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  • 09/30/04 10:45 AM
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    Introduction to Pointers, Structures and Linked-Lists Part 8

    General and Gameplay Programming

    Myopic Rhino

    This is just a short article that will help with the small but easy transition from structures to classes. There is very little difference between a class and a struct, and the differences I will not cover in this article until the "Inheritance" and "Polymorphism" articles. Here I will just go through the definition of a class (as copied from the MSDN library, the Microsoft Visual C++ definition of a class):

    class [tag [: base-list ]]
    } [declarators];
    [ class ] tag declarators;

    Well, what does this syntax tell us about how we define a class? Let us stroll through what each part of the class definition process is:

    What this means:
    class is the type that we are specifying, this works exactly the same as a struct or a union would work.
    tag is an identifier so that we can create more instances of our class.
    base-list a list of classes that this class inherits
    member-list a list of member functions and data that this class uses
    declarators declarators are an instance of the class, and are a usable variable. Eg: The declarator in the expression "int i;" is i

    I will go into inheritance later, so we can ignore the base-list part. The member-list stuff we have already seen in our struct's as they are the data and functions that can be used to all the ends of our requirements. One thing that I never covered in the previous article on Member functions was the public, private and protected access modifiers. Quite simply, they are seperators that you place throughout your class or structure that allow data flow only where you allow it.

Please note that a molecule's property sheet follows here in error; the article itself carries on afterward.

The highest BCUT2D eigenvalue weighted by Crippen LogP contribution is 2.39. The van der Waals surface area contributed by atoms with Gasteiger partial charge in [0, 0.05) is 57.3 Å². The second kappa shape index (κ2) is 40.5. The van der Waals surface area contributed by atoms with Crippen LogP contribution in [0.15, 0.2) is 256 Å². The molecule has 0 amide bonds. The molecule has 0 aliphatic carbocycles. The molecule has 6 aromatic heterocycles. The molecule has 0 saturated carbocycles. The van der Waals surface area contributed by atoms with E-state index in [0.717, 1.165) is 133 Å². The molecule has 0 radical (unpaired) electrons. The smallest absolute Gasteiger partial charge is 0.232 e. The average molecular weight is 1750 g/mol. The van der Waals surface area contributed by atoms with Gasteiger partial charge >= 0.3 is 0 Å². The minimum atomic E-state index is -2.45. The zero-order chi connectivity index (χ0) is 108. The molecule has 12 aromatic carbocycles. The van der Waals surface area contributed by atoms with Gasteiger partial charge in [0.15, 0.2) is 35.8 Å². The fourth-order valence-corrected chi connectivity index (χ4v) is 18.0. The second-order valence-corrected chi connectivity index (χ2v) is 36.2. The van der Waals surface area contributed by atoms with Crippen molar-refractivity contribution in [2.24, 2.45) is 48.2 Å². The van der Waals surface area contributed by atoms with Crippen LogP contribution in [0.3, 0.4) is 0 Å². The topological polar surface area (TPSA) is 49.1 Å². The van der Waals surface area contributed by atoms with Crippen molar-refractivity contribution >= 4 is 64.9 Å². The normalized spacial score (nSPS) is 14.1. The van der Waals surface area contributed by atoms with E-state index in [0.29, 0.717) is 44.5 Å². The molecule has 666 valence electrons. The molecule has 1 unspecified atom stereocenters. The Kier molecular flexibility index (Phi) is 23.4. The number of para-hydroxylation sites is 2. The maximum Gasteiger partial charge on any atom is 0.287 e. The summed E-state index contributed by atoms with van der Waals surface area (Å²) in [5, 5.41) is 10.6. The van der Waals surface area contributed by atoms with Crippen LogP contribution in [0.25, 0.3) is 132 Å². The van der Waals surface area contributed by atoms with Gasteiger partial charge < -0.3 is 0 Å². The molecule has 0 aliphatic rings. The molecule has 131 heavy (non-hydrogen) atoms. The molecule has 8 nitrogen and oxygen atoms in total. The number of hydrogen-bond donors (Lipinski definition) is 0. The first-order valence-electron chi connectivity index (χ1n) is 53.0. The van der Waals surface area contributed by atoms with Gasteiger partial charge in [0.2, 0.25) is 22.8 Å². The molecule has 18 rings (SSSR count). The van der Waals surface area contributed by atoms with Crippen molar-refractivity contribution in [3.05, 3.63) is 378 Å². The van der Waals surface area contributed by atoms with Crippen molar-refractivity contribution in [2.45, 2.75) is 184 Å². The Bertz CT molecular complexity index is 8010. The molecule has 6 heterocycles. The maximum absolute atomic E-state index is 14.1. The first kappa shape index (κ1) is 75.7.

Here is an example: If you have our linked list that was defined in previously featured articles, and left them as they are, but allowed users (or third-party programmers) direct access through the way the linked list was set up, then they would be able to point our Next and Previous pointers to whatever they wanted to. Code that allows anybody to do this is bad code, and dangerous code. The program is likely to crash because it is pointing to some obscure memory address, or it could even crash your computer by overwriting some important data in memory unknowingly.

    I will not go into the details of data hiding at the moment (I will save that for my proposed next article, "Class Design") but I will breifly describe what the modifiers mean to us.

    Access Modifier Action
    public In this section we allow anybody and everybody to call the functions, or allows access to the variables that are listed (not recommended for everything)
    private Only the class itself and friends of the class have access to this, but we will avoid talking about function friends for now. This is where it is recommended that you store all class member variables.
    protected Protected functions and data can be accessed by derived classes without the need for a specific friend declaration. This is where you put data for sharing information which is useful, but users will not need to know about.

    Mostly we store our member variables in the private section, and our interface functions (the functions that allow the users certain minimal access to data and how they may manipulate it) will be in the public section. There are occassions where private or protected functions will be created that aid our other class members, but are either too likely to be misused by the user or are of little use to the interface of the class.

    Cheers, Chris (a.k.a. Dwarfsoft)

    Author: Chris Bennett aka Dwarfsoft
    Contact: dwarfsoft@hotmail.com
    February 24th, 2002
    (C) Copyright Chris Bennett, 2002

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